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UW Needs an Ecological Land Management Course

By: Shane May

            University of Waterloo North Campus Gardens

The University should establish an Ecological Land Management course! This would be an excellent opportunity for students to step outside of their virtual world and step into an ecological world of physical work, planning, observational learning, math, engineering and an abundance of biology.  Eco-land-management is not just land management for yourself but land management for the environment.

The Purpose of Ecological Land Management 

The purpose of ecological land management is to meet the future needs of metropolitan areas that have replaced complex ecosystems with roads, parking lots and grass lawns.  Our current grass lawn culture teaches us to be indifferent to our environment; we build from the perspective of ownership, personal rights, greed, and fear, with whole industries developed around the eradication of insects, small animals, and plants.  We reinforce this way of life through advertisements and by-laws, and discourage complex ecosystems because they are seen as having a higher degree of liability than manicured grass ecosystems. 

To counter this pernicious harm to our environment, urban land management needs to incorporate diverse ecosystems and agricultural knowledge for food security.  The curriculum of an ecological land management program should be composed of fieldwork in the form of market farming and land management for the environment, accompanied with academic lectures that explore how to reestablish complex environments in urban grass managed landscapes.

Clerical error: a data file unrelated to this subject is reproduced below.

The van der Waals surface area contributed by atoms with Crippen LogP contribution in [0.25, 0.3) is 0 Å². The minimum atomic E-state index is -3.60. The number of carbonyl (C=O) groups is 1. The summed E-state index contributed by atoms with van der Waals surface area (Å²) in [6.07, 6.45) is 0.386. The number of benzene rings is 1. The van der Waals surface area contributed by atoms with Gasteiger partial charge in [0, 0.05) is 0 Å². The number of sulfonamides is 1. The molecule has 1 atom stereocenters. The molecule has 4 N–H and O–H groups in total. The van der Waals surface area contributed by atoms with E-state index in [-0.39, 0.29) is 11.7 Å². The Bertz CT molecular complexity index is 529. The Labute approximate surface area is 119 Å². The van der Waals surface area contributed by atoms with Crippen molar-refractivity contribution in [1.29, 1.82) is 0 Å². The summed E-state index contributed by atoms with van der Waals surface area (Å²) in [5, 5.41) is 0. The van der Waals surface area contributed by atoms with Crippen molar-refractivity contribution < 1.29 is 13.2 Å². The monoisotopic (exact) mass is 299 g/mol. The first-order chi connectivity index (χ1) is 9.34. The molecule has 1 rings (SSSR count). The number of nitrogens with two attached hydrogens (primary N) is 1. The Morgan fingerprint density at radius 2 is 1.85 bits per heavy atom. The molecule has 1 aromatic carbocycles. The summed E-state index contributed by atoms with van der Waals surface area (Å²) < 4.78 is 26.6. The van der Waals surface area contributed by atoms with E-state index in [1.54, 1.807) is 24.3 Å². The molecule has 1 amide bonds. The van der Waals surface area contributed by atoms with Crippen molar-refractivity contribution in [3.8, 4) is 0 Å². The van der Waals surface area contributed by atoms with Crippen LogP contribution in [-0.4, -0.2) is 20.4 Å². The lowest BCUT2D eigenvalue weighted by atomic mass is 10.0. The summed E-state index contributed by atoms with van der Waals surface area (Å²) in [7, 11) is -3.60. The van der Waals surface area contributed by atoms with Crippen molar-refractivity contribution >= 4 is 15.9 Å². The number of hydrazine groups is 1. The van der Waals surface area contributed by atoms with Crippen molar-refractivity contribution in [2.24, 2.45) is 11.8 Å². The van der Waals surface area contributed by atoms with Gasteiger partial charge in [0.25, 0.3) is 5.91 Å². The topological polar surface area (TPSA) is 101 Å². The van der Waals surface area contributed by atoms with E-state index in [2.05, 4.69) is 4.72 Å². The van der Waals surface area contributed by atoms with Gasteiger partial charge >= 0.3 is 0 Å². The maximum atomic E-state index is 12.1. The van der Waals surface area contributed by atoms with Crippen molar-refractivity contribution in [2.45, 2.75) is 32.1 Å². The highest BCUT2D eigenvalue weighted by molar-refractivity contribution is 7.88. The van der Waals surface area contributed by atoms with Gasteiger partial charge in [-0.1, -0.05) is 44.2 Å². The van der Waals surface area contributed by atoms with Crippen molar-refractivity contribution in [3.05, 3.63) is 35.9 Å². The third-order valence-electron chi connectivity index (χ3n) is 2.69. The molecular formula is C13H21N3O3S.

Two Objectives

The first objective has two parts: 

Part 1: The land management course should establish a localized market farming system to grow vegetables for the cafeterias at the university and/or sell/give the food directly to the students. The purpose behind localized market farming is to teach students about the physical challenges, logistics and long-term planning associated with a farming to market system. 

In addition, the land management program should strive for companion planting: a method of planting that supports a variety of species, for example, the classic three sisters – corn, beans, and squash. Land management systems should include learning and understanding of leaving habitat for overwintering insect species, such as insects that lay eggs in hollow stems. Another technique is to allow soil to go unturned to promote ground bee pollinators.